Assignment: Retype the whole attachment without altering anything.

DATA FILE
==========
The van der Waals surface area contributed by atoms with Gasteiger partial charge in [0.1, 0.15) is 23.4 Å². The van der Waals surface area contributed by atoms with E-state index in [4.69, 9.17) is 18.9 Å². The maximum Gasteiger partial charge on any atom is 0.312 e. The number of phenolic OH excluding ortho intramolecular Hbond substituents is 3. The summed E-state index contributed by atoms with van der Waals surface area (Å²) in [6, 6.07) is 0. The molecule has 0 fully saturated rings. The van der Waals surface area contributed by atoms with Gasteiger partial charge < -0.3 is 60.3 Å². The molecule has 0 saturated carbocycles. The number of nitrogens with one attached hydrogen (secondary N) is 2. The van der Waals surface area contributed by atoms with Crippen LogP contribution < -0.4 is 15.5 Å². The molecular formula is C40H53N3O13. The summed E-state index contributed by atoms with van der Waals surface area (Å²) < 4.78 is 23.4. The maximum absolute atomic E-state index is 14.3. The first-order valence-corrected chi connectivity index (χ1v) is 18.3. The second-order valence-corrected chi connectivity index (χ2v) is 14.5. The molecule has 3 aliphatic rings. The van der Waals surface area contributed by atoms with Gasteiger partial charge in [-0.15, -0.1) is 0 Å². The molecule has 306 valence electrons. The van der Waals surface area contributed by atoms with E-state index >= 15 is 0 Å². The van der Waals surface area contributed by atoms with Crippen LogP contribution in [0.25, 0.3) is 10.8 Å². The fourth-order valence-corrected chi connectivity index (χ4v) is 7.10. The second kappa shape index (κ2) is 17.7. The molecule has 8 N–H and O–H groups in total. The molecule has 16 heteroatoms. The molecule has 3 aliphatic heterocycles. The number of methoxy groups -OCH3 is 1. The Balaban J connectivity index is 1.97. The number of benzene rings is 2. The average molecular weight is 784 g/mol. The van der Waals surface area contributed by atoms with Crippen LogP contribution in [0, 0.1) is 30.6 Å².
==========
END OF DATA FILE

The van der Waals surface area contributed by atoms with Gasteiger partial charge in [0.1, 0.15) is 23.4 Å². The van der Waals surface area contributed by atoms with E-state index in [4.69, 9.17) is 18.9 Å². The maximum Gasteiger partial charge on any atom is 0.312 e. The number of phenolic OH excluding ortho intramolecular Hbond substituents is 3. The summed E-state index contributed by atoms with van der Waals surface area (Å²) in [6, 6.07) is 0. The molecule has 0 fully saturated rings. The van der Waals surface area contributed by atoms with Gasteiger partial charge < -0.3 is 60.3 Å². The molecule has 0 saturated carbocycles. The number of nitrogens with one attached hydrogen (secondary N) is 2. The van der Waals surface area contributed by atoms with Crippen LogP contribution < -0.4 is 15.5 Å². The molecular formula is C40H53N3O13. The summed E-state index contributed by atoms with van der Waals surface area (Å²) < 4.78 is 23.4. The maximum absolute atomic E-state index is 14.3. The first-order valence-corrected chi connectivity index (χ1v) is 18.3. The second-order valence-corrected chi connectivity index (χ2v) is 14.5. The molecule has 3 aliphatic rings. The van der Waals surface area contributed by atoms with Gasteiger partial charge in [-0.15, -0.1) is 0 Å². The molecule has 306 valence electrons. The van der Waals surface area contributed by atoms with E-state index >= 15 is 0 Å². The van der Waals surface area contributed by atoms with Crippen LogP contribution in [0.25, 0.3) is 10.8 Å². The fourth-order valence-corrected chi connectivity index (χ4v) is 7.10. The second kappa shape index (κ2) is 17.7. The molecule has 8 N–H and O–H groups in total. The molecule has 16 heteroatoms. The molecule has 3 aliphatic heterocycles. The number of methoxy groups -OCH3 is 1. The Balaban J connectivity index is 1.97. The number of benzene rings is 2. The average molecular weight is 784 g/mol. The van der Waals surface area contributed by atoms with Crippen LogP contribution in [0, 0.1) is 30.6 Å².